·         Give residents the opportunity to have a greater say in how the streets are policed: This would be achieved through a number of methods, including regular meetings between the Commissioner and the Police and Crime Panel, leaders and chief executives of boroughs and districts, and local chief inspectors. The Commissioner would also be setting up smaller, local meetings  ...  view the full minutes text for item 15/12

16/12

COMPLAINTS PROTOCOL pdf icon PDF 31 KB

    To agree arrangements for handling complaints against the Police and Crime Commissioner and the Deputy Police and Crime Commissioner.

    Additional documents:

    Minutes:

    The Chairman introduced the Complaints Protocol and explained that the document would guide the way in which the Panel handled complaints against the Police and Crime Commissioner and the Deputy Police and Crime Commissioner. She added that the document had already been shared with all Members of the Panel and the Office of the Police and Crime Commissioner. She therefore requested that Members agree the Complaints Protocol.

     

    RESOLVED: That

     

          i.        The Complaints Protocol, as detailed in Appendix 1 of the report, be agreed.

17/12

COMMUNICATION PROTOCOL pdf icon PDF 56 KB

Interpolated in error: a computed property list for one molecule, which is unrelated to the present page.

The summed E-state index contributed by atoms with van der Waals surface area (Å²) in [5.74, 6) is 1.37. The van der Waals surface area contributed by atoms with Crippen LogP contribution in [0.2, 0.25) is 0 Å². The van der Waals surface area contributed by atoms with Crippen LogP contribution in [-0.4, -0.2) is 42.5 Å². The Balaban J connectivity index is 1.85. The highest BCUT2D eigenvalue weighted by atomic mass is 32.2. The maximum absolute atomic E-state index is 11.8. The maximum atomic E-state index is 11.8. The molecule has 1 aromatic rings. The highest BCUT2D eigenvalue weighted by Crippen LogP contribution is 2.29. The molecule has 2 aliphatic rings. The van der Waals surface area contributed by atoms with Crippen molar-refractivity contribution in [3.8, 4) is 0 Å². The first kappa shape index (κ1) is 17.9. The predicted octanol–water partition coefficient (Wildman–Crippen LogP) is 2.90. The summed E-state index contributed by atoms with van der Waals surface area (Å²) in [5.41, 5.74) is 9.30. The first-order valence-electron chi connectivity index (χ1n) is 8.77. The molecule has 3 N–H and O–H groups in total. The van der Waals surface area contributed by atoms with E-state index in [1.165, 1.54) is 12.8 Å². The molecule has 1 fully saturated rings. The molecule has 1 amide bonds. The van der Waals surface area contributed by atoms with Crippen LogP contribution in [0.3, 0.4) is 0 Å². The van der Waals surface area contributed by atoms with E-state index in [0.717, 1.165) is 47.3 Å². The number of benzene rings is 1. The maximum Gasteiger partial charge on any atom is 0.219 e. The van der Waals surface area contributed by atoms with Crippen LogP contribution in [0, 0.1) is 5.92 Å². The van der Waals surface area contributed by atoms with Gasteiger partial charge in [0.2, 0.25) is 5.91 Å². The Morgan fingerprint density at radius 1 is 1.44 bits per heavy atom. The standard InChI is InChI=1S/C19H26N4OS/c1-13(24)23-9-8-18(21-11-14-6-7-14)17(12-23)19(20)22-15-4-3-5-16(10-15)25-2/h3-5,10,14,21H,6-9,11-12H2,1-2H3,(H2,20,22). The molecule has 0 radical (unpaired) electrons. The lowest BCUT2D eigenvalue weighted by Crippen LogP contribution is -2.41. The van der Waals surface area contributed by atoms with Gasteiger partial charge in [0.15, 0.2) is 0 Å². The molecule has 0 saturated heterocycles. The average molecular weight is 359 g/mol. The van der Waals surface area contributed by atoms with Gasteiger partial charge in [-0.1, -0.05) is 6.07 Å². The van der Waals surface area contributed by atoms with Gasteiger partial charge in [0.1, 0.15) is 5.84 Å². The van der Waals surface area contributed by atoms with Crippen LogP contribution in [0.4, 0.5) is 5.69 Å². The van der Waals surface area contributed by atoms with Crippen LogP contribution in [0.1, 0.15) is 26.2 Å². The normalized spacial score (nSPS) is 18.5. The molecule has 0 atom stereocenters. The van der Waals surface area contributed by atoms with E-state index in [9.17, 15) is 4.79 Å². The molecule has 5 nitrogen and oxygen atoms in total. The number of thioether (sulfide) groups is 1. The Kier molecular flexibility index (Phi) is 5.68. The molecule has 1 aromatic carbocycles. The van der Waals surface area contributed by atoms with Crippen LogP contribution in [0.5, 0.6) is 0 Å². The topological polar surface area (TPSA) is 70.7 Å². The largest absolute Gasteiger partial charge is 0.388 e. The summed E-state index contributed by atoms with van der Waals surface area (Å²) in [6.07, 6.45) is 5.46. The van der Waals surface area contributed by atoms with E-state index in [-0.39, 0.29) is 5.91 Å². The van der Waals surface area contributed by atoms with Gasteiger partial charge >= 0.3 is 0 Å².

To agree the Panel’s Communication Protocol.

    Additional documents:

    Minutes:

    The Chairman introduced the proposed methods by which the Police and Crime Panel would promote its role and activities to ensure that the public had access to the information they needed to hold Surrey’s Police and Crime Commissioner to account. As with the other protocols already agreed, it was explained that the Communication protocol had already been shared with all Members of the Panel and the Office of the Police and Crime Commissioner and was being presented for formal agreement.

     

    RESOLVED: That

     

          i.        The responsibility of the Panel to actively promote its role and activities be noted;

     

         ii.        The content to be provided on the Panel’s web pages, as detailed in paragraphs 2.2, 2.3, 2.4 and 2.5 of the report be agreed;

     

        iii.        The proposals for promoting the work of the Panel through Council newsletters and relevant events, as detailed in paragraph 2.6 of the report, be agreed;

     

        iv.        The proposals for Panel Member updates to their respective local authorities, as detailed in paragraphs 2.7 and 2.8 of the report, be agreed;

     

         v.        The proposals for webcasting Panel meetings, as detailed in paragraph 2.9 of the report, be agreed;

     

        vi.        The protocol for media relations, as detailed in Appendix A of the report, be agreed.

18/12

ESTABLISHMENT OF WORKING GROUPS AND SUB-COMMITTEES pdf icon PDF 45 KB

    To agree the membership and terms of reference for the following:

     

    Additional documents:

    Minutes: